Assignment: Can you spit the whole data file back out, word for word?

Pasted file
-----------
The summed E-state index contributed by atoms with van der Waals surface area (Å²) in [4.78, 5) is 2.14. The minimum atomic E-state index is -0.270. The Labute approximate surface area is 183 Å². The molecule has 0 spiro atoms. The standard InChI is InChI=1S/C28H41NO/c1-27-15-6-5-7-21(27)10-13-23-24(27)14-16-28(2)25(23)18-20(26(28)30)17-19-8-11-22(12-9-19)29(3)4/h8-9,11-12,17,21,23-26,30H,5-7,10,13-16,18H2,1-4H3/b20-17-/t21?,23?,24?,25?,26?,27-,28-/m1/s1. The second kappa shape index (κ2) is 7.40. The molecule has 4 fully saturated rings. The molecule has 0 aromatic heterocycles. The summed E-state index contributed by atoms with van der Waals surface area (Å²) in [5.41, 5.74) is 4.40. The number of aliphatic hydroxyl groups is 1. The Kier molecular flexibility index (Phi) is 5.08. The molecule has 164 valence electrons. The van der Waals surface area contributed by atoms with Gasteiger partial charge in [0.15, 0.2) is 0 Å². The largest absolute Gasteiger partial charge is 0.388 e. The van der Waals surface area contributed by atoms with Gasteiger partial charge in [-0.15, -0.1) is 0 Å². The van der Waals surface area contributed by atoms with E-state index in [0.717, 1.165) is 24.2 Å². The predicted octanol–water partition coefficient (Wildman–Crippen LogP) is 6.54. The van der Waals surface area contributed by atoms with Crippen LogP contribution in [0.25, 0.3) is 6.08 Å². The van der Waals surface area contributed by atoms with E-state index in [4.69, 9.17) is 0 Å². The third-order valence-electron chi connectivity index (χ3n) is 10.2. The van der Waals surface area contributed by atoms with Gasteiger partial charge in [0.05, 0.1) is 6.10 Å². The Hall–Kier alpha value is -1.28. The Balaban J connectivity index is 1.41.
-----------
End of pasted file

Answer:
The summed E-state index contributed by atoms with van der Waals surface area (Å²) in [4.78, 5) is 2.14. The minimum atomic E-state index is -0.270. The Labute approximate surface area is 183 Å². The molecule has 0 spiro atoms. The standard InChI is InChI=1S/C28H41NO/c1-27-15-6-5-7-21(27)10-13-23-24(27)14-16-28(2)25(23)18-20(26(28)30)17-19-8-11-22(12-9-19)29(3)4/h8-9,11-12,17,21,23-26,30H,5-7,10,13-16,18H2,1-4H3/b20-17-/t21?,23?,24?,25?,26?,27-,28-/m1/s1. The second kappa shape index (κ2) is 7.40. The molecule has 4 fully saturated rings. The molecule has 0 aromatic heterocycles. The summed E-state index contributed by atoms with van der Waals surface area (Å²) in [5.41, 5.74) is 4.40. The number of aliphatic hydroxyl groups is 1. The Kier molecular flexibility index (Phi) is 5.08. The molecule has 164 valence electrons. The van der Waals surface area contributed by atoms with Gasteiger partial charge in [0.15, 0.2) is 0 Å². The largest absolute Gasteiger partial charge is 0.388 e. The van der Waals surface area contributed by atoms with Gasteiger partial charge in [-0.15, -0.1) is 0 Å². The van der Waals surface area contributed by atoms with E-state index in [0.717, 1.165) is 24.2 Å². The predicted octanol–water partition coefficient (Wildman–Crippen LogP) is 6.54. The van der Waals surface area contributed by atoms with Crippen LogP contribution in [0.25, 0.3) is 6.08 Å². The van der Waals surface area contributed by atoms with E-state index in [4.69, 9.17) is 0 Å². The third-order valence-electron chi connectivity index (χ3n) is 10.2. The van der Waals surface area contributed by atoms with Gasteiger partial charge in [0.05, 0.1) is 6.10 Å². The Hall–Kier alpha value is -1.28. The Balaban J connectivity index is 1.41.